How Did We Lose Our Ancient Color Blindness?

By Nick Gier, Professor Emeritus, University of Idaho

We tend to think that the two great scourges of humankind, sexism and racism, have been around since the beginning of time.

With regard to sexism, this is true. Aristotle, for example, believed that women do not have rational souls, and he supported the traditional belief that women were simply the property of men.

Aristotle did justify slavery, but, up until 400 years ago, just as many white as colored people were enslaved. Discrimination among the ancients was based primarily on judging people as barbarians rather than being colored.

Ancient Mediterranean civilizations were genuine multiracial societies.  Africans were respected as statesman, craftsmen, priests, soldiers, writers, and musicians.  Homer praised the black Ethiopians for their justice and their piety.

Terence, a black writer from Carthage, was given the same recognition as the white Roman Horace. No occupation was denied them, and every temple, church, or synagogue welcomed them. There were no laws against intermarriage and mixed couples were common.

Early Christian communities had the advantage of not only being nonracist but nonsexist as well.  Going against the grain, Jesus, the ancient world’s first true feminist, developed close relations with women, and the apostle Paul traveled with women preachers who were apparently equal in all respects. One of the first churches was at the home of Mary, John Mark’s mother, and we now have evidence of women priests officiating in early Christian services.

The conversion of the Ethiopian eunuch (Acts 8:26-40) is proof that the early church meant what it said when it declared that all are equal in the Body of Christ.  Early theologians drew an amazing, at least for us, analogy between Moses representing the Jewish Law and his black wife Zipporah symbolizing the Gentile Church.  Protestant Bishop Joseph Hall preserved this traditional view: “Moses married a Blackamoor; Christ [married] his church.  It is not for us to regard skin, but the soul.” 

The ancients distinguished very carefully between the color of sin and the color of skin.  They color coded sin in the same way that most of do today: Black was the color of sin, evil, and death; and all things good and spiritual were white.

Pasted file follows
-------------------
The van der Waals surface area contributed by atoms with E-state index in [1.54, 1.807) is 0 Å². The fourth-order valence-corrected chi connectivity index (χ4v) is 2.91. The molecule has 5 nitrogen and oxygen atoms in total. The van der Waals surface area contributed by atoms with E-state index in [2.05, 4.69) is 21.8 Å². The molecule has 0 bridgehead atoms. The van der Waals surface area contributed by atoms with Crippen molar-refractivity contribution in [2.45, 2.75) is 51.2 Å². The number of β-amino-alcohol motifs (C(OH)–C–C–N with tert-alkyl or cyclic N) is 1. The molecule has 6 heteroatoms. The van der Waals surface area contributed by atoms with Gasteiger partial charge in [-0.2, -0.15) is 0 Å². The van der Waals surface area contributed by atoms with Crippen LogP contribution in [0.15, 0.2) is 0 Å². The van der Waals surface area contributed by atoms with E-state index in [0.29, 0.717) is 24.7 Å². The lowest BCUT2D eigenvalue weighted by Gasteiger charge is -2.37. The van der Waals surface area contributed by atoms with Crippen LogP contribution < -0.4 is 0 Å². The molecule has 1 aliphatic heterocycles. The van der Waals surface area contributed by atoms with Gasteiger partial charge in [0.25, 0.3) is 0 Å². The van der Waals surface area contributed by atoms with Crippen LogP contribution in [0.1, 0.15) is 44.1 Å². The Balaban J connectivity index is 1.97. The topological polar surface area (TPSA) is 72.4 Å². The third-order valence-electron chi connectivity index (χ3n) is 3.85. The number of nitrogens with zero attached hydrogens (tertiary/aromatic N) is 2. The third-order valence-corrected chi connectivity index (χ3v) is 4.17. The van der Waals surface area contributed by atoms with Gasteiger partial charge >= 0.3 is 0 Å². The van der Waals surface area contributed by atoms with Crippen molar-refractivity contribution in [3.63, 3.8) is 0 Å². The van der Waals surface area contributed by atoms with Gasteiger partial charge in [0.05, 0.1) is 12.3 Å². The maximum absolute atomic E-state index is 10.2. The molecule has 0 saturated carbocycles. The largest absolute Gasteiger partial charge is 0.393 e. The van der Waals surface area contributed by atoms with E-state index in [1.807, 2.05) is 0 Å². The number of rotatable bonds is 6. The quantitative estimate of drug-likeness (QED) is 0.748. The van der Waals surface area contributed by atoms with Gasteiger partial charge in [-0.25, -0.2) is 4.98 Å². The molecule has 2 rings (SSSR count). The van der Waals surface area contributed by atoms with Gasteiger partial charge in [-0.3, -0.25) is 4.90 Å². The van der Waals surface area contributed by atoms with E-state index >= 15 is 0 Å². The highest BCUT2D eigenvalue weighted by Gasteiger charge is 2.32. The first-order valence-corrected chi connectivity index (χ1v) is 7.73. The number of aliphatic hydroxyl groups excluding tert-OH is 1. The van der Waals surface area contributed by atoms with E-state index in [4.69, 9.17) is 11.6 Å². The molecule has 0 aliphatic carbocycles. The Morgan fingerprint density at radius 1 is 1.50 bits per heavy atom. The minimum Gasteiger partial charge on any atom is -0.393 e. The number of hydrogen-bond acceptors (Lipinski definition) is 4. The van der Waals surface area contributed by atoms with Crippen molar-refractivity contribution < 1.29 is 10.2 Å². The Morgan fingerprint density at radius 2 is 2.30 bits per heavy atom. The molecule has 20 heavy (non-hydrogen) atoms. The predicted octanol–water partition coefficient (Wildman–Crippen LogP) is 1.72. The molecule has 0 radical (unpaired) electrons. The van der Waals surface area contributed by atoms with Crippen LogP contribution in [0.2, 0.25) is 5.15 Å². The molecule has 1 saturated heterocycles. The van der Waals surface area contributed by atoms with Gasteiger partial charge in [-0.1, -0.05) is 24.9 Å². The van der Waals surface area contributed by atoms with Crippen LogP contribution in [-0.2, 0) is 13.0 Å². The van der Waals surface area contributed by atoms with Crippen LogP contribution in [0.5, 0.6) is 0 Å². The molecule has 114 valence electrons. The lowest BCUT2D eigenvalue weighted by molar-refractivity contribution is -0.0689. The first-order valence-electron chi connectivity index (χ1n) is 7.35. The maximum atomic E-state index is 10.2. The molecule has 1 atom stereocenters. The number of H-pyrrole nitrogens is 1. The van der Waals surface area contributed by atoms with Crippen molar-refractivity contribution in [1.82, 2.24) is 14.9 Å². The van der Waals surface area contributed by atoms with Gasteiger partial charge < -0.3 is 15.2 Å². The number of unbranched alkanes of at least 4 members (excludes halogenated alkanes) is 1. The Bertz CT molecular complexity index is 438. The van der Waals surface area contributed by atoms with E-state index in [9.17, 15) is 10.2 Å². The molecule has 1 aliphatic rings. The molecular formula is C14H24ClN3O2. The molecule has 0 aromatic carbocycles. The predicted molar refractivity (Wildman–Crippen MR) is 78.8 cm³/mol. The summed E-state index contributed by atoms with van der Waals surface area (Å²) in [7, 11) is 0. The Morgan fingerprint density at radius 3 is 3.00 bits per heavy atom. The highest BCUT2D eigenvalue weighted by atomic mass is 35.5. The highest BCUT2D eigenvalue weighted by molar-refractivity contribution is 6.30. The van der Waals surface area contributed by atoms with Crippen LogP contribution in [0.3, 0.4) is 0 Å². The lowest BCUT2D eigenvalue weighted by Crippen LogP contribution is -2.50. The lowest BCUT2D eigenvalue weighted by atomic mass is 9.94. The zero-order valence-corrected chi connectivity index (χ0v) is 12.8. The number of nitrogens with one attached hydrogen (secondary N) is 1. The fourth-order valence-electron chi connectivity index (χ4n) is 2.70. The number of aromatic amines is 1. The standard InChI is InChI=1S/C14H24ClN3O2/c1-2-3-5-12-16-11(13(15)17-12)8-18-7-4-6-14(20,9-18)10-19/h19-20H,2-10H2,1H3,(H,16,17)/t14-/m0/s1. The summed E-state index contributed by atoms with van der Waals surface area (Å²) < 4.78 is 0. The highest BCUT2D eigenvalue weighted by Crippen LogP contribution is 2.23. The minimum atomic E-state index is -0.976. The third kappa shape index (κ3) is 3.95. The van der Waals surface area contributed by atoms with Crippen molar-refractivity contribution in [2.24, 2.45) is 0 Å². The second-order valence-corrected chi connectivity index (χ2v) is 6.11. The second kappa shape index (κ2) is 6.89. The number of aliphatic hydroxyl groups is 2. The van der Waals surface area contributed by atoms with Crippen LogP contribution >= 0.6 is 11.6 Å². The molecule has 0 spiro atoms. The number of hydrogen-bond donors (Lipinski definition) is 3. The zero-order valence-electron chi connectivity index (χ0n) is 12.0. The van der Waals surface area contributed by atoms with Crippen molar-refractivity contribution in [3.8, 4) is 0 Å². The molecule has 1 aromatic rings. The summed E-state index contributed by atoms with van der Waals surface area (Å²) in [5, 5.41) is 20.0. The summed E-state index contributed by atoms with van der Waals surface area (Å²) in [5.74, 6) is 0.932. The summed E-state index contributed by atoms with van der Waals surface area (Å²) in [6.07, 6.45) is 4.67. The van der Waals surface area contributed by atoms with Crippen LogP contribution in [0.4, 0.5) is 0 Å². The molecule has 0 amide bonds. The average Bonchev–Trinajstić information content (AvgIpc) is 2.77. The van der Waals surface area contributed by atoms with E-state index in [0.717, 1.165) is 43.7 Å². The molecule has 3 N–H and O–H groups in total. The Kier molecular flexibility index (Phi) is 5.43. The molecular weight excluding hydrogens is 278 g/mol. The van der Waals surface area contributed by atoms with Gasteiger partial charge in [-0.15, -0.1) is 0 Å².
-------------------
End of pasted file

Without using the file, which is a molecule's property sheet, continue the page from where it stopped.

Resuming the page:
In India souls with bad karma are colored black, but light as well as dark skinned Indians can possess these black souls.  Indian discrimination is vicious only because it is based on caste not race. 

Discrimination on the basis of skin color appears to have begun 400-500 years ago.  In the middle of the 16th Century black immigrants in England were described as “barbarous, treacherous, libidinous, and jealous.” 

Just as the juices of English racism started flowing, Shakespeare chose to throw out a challenge to his audiences.  Othello, a former slave and Muslim, is presented as a virtuous Christian gentleman, while the white Iago, who himself admits that he has committed “the blackest of sins,” is the incarnation of evil. Cassio celebrates the marriage of Othello and Desdemona as the union of a perfect soldier and perfect woman.  A free, black man has risen to the top of Venetian society and he falls only because of Iago’s deceit and his own blind jealousy.

In another article, I have explored the philosophical reasons why we lost the ancients’ tolerance for racial differences.  My conclusion is that modern people have emphasized the individual so much that they now view other people more as objects rather than subjects. 

It is supremely ironic that those people who have been the victims of slavery and discrimination have a concept of human nature that is social and relational. As Bishop Desmond Tutu states: “In Africa we say a person is a person through other persons. . . . The law of our being is that we have been created for togetherness, for communion.”  This is what Martin Luther King called “the beloved community.”

            Nick Gier taught religion and philosophy at the University of Idaho for 31 years.

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